Far From Satisfying
If The Jeremy Hunt was a restaurant I suspect all that was announced today is the appetisers from their pre-election menu.
Having prepared myself to gorge on a feast of tax giveaways, the rather mediocre fare served up was far from satisfying. The removal of class 2 National Insurance contributions for the self-employed was a nice little crudité for those that will benefit but let’s be honest the weekly saving barely covers the cost of the coffee at the end of the meal.
The reductions in NI rates to 10% for employees and 8% for self-employed was a bit more satisfying but as National Insurance is in effect the hidden tax reducing it doesn’t come with any great satisfaction and like a Chinese meal leaves you wanting more.
The good news for those of us living north of the border is, as NI is not devolved, we will also benefit from this reduction and we do not have to worry about the Scottish Government deciding that they would rather give us something else deep fried in batter.
There were some interesting looking dishes that I suspect will not prove palatable. The pension pot for life caught the eye but any chef that has tried to cook this up before has found the reality of expecting employers having to deal with multiple pension schemes was too difficult an ingredient to swallow.
I did find it ironic that the way this was announced made it seem as though everyone has a pension that could be amalgamated which is no doubt true in the private sector where final salary schemes have been ditched for years, and virtually everyone has a money purchase arrangement, yet every public sector worker still benefits from a defined benefit scheme.
Given another menu item was to reduce the cost of the civil service and (no sniggering!) make it 0.5% more efficient each year, wouldn’t announcing plans to finally abolish defined benefit pensions for these employees go some way towards this? The fact we have more civil servants employed just now than we ever have means providing pensions for them all is a ticking time bomb, but it looks as though no government has the Rocky Mountain Oysters (look it up) to deal with this.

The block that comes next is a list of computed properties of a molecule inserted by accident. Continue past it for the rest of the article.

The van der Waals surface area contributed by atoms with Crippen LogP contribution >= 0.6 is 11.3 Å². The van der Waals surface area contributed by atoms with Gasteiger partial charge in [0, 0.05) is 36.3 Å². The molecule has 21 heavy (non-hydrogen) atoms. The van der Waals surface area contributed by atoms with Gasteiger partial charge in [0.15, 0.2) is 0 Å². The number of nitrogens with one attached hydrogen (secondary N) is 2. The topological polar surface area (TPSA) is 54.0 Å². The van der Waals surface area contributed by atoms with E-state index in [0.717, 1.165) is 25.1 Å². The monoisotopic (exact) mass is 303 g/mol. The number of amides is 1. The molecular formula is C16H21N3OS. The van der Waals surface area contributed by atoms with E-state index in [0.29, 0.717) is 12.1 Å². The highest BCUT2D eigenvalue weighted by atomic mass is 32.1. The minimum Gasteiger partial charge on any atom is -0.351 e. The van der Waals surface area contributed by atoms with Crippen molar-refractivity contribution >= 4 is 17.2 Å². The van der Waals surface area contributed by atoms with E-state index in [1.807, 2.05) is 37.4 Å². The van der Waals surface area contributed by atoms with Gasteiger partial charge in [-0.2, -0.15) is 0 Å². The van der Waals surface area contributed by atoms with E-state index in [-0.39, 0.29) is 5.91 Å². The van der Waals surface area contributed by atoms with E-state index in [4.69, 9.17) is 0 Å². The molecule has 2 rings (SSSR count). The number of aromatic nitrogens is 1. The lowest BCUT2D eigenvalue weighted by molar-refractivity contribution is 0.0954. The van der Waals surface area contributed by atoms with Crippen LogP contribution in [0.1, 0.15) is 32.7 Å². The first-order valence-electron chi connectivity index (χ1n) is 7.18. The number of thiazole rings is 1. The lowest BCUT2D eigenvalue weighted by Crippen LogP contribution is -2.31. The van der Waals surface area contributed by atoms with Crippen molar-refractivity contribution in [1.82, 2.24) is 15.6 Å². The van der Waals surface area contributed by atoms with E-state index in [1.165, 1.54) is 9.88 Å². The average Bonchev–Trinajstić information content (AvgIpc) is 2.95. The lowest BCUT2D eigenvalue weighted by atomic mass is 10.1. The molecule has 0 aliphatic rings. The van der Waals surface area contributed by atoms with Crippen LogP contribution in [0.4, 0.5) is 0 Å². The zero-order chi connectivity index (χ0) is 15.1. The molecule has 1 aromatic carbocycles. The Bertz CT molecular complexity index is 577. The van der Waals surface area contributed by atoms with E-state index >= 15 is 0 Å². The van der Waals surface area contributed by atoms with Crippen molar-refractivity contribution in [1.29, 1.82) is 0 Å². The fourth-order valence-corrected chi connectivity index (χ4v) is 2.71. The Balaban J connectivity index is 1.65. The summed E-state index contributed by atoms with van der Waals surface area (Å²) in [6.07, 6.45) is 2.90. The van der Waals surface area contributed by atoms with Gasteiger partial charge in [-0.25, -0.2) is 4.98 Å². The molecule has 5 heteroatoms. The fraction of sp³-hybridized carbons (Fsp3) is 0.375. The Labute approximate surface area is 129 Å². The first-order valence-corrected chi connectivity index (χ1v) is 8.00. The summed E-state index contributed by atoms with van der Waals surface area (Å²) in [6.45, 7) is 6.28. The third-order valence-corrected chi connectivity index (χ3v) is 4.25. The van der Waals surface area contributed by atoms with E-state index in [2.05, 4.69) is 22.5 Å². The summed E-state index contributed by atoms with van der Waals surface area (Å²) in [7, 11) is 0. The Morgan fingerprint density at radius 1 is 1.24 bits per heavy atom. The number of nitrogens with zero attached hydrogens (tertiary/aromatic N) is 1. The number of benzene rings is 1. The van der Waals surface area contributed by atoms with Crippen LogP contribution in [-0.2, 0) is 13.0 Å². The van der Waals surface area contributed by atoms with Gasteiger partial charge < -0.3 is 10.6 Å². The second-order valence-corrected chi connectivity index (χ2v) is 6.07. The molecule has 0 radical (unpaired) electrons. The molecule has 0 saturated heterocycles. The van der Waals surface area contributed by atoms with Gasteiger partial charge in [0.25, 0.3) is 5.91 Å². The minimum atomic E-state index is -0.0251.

Pensioners are obviously an important customer at The Jeremy Hunt as they were encouraged to keep their patronage by getting a pension increase nearly twice the rate of inflation. A two for the price of one pensioner’s special if you will. Whether this will be sufficient to avoid them moving to The Rachel Reeves down the road time will tell.
So when will we get to the main courses? Well although it is not officially a Budget the Spring Statement in March is when I expect to see the real pre-budget specials. This will be the last time the current proprietors of The Jeremy Hunt will be able to put out a menu before they find out if they will be back to run it for a further five years and I suspect they will want to put on some dishes that will have their customers wanting more.
We got a taste of it this year when the abolition of the Pension Lifetime Allowance was served to diners in March. This proved extremely popular with the limited amount of people that were able to order it. One can only imagine the impact, say a reduction in IHT would have, given this would appeal to so many more customers.
No doubt taste tests will be ongoing in the kitchen between now and then but, for me, today was no more than an amuse bouche and I look forward to a much more satisfying meal in March.